A happy first publication. A sad first publication.
Today, January 30th, 2013, my first co-first author primary paper was published online in Genome Biology. A long road from conception to a final product. Center stage for the conception was Simon Chan. Also for him is this a first: his first posthumous paper.
Simon joined UC Davis as a faculty member back in 2006 and not long after he arrived he started talking to Ian Korf. “Would it be possible to identify centromere tandem repeats from whole genome shotgun data?” Ian of replied in typical Ian style: “Sure, we’ll just write a Perl script to do the work for us!” And so the project was born, but at this stage it was not more developed as a human newborn baby would be.
The basic principle of the project was to identify and quantify the most abundant tandem repeats is the prime suspect to be the centromere tandem repeat. In 2006 is was strongly suspected that the centromeres of most animal and plant genomes consist of tandem repeats. Over time more and more evidence came forward that this indeed is true for most genomes, but certainly not all. In some species the centromeres consist of chromosome-specific sequences or unique sequences. In other cases several different tandem repeat sequences occupy the centromeres. And it gets even more bizarre when you think about species such as Caenorhabditis elegans. C. elegans’ chromosomes lack a primary constriction and thus a classic centromere. Rather the spindles bind along the entire length of the chromosome to unique sequences. These holocentric chromosomes are more common than often appreciated, as we review in another paper.
A few rotation students started to make some leeway, and once I did my rotation the very basic principles were just proven. Now it was time to expand it multiple genomes. First we focussed on WGS data obtained via old-fashioned Sanger sequencing. At this time I also had joined both Simon’s and Ian’s labs. We expended to genomes sequenced by Illumina or 454 sequencing. The sequences obtained by these next-generation platforms pose a new problem. We had to assemble those sequences most people throw in the trash, as they care more about genes than about junk DNA. And we explicitly wanted to get our hands on the junk DNA. Help came from DeRisi lab. DeRisi’s postdoc Graham Ruby was writing PRICE, a short-read assembler that allows you to align imperfect reads. Exactly what we needed, as the sequence variation of each individual repeat can be over 30% (on a stretch of 170 bp).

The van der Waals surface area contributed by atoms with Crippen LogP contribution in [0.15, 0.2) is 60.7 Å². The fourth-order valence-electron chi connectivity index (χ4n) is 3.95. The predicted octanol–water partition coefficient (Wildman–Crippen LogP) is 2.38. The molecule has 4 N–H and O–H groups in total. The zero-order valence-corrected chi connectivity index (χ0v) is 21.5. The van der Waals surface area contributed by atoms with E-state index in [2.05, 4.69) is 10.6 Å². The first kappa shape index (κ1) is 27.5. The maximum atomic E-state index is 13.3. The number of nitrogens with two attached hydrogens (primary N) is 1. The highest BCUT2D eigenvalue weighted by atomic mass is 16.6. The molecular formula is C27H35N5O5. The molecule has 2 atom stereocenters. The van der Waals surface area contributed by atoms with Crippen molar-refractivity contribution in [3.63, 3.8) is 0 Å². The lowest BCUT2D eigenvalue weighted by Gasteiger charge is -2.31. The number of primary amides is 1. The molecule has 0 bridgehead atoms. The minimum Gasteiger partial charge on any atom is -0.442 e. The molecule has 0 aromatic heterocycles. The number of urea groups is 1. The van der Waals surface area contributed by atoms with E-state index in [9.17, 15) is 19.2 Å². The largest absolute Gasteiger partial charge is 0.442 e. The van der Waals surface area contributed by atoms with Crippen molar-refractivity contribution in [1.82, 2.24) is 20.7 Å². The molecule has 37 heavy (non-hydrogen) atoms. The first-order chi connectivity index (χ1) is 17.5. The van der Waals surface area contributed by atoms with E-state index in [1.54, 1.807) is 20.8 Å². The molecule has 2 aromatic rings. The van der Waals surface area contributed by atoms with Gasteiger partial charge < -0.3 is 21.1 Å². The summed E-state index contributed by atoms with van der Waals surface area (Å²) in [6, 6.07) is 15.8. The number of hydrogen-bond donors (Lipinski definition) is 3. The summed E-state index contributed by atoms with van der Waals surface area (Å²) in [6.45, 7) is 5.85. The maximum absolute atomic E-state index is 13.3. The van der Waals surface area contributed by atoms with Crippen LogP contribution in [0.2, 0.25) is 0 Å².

After 3 years of hard work we had data of 282 species. Sure, we did some PacBio sequencing ourselves (and help from PacBio and the sequencing core at UC Davis and Tim Smith at the USDA Meat Animal Research center). This data was very useful for identifying very very long tandem repeat found in bovine species. Now we had to make sense of the data. This would be much easier if we were looking at genes, but we aren’t. We look at repetitive DNA in tandem. To simplify our analysis we focussed on the consensus repeat sequences, but even that did not make things much easier. The problem remained that most sequences are too different to be compared. This observation was in line with published work: centromere DNA is very fast evolving. Even the point centromere of Saccharomyces cerevisiae where its 125 bp large centromere is evolving 3 times faster than non-selected stretches of DNA in its genome. Of course we also looked at various theories on centromere evolution and we found that our data is compatible with both predominant theories: centromere female meiotic drive and the library hypothesis.
We wrote the paper and went through many versions, mainly because Simon decided that writing it different would make it better (and usually did). Sadly Simon was only directly involved in the first submission. Just before he was hospitalized I took care of the second submission. The third and final submission, Simon never knew about as he had already died. That is what makes this his first posthumous paper, accompanied by Luca Comai’s comments. Thrilled it is published, but sad I cannot share the joy with the person who started the project back in 2006.
Melters DP, Bradnam KR, Young HA, Telis N, May MR, et al Comparative analysis of tandem repeats from hundreds of species reveals unique insights into centromere evolution. Genome Biology 14: R10